The maintenance of elevators and other mechanical systems housed by built environments is set to undergo radical change thanks to emerging technologies such as augmented reality and the Internet of Things.
Engineering firms are turning to the latest augmented reality technologies currently making their debut on the market to improve maintenance and repair operations for the mechanical systems of built environments.
Germany's ThyssenKrupp has announced that it will use the Microsoft HoloLens augmented reality device to help the company's 24,000 global service technicians ensure that elevators under their care can operate safely and effectively.
The augmented reality capabilities of the HoloLens will enable service technicians to access endless amounts of technical information and expertise while on site via the Skype-connected wearable device, dramatically enhancing the ease and convenience of the repair process.
Service technicians can also use the device to visualise and identify elevator malfunctions before they even arrive on repair sites.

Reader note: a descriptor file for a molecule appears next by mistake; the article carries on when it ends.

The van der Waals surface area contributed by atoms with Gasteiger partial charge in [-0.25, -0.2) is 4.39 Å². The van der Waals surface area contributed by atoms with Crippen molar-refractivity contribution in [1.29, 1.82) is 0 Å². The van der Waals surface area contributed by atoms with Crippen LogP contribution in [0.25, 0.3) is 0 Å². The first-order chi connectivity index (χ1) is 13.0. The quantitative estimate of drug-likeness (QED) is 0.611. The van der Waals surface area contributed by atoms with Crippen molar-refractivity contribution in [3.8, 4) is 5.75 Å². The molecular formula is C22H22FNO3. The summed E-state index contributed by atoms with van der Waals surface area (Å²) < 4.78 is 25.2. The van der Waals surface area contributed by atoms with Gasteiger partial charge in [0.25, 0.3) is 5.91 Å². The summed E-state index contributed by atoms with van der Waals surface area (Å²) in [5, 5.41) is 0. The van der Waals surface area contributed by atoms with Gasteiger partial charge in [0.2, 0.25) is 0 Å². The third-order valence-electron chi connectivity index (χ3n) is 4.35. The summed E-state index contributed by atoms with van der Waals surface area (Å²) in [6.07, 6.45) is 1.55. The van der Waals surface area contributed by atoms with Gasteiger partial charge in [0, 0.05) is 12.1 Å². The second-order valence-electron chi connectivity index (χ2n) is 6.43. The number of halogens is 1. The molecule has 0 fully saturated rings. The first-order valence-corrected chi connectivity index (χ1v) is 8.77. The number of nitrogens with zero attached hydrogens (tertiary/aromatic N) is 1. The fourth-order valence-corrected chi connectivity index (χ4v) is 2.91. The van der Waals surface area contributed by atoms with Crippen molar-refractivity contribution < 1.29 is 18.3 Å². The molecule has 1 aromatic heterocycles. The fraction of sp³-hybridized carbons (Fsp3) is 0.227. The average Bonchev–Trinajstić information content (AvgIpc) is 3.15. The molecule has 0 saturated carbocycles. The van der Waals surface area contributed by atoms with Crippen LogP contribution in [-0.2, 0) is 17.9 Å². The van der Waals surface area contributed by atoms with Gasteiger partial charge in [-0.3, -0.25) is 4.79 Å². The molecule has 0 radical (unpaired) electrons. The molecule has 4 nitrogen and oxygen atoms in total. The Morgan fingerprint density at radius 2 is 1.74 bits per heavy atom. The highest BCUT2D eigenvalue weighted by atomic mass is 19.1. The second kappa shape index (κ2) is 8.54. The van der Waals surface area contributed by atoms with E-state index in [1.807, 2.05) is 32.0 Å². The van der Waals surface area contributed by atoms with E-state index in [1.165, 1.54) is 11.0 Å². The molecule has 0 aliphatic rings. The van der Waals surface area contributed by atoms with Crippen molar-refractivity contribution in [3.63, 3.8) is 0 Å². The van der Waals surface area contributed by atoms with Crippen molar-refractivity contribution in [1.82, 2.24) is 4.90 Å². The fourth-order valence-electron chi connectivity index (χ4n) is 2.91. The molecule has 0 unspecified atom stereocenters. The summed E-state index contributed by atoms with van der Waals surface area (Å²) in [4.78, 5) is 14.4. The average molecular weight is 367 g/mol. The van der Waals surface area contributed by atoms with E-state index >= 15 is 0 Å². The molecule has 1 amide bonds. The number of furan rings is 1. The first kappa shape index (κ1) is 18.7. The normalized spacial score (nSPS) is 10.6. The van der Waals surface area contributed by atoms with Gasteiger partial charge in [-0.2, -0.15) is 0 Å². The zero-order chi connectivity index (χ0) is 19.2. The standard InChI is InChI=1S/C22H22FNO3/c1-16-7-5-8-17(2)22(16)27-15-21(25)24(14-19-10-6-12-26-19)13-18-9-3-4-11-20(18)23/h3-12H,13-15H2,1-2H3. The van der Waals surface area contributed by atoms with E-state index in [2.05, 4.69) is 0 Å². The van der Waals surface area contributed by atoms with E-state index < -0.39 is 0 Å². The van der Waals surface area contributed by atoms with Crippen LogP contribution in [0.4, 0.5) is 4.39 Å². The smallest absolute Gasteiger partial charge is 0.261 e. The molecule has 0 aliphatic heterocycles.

Preliminary field trials indicate that the use of the device could increase the speed of service maintenance calls by as much as fourfold.
Andreas Schierenbeck, ThyssenKrupp Elevator CEO, expects the device to help raise efficiency and elevator uptime, as well as speed up service interventions to ensure that mobile equipment is running properly as much as possible.
The AEC sector has increased its focus on the potential for augmented reality technologies to improve on-site building and maintenance operations by enabling workers to access virtually limitless data and information on projects via mobile smart devices that they can wear on their heads.
The technology could have a transformative impact upon the global elevator service industry, which caters to over 12 million elevators around the world that transport more than 1 billion people each day.
Augmented reality is far from the only emerging technology that engineers are using to improve the operation of mechanical systems in buildings.
ThyssenKrupp has also adopted Internet of Things (IoT) technology with the launch of its MAX system, which provides elevators with a cloud connected predictive maintenance system.
The system uses predictive analysis to reduce elevator downtime by anticipating potential malfunctions in advance, with ThyssenKrupp estimating that it has increased the availability of thousands of mobility devices in the US, Germany and Spain by as much as 95 million hours per year of operation.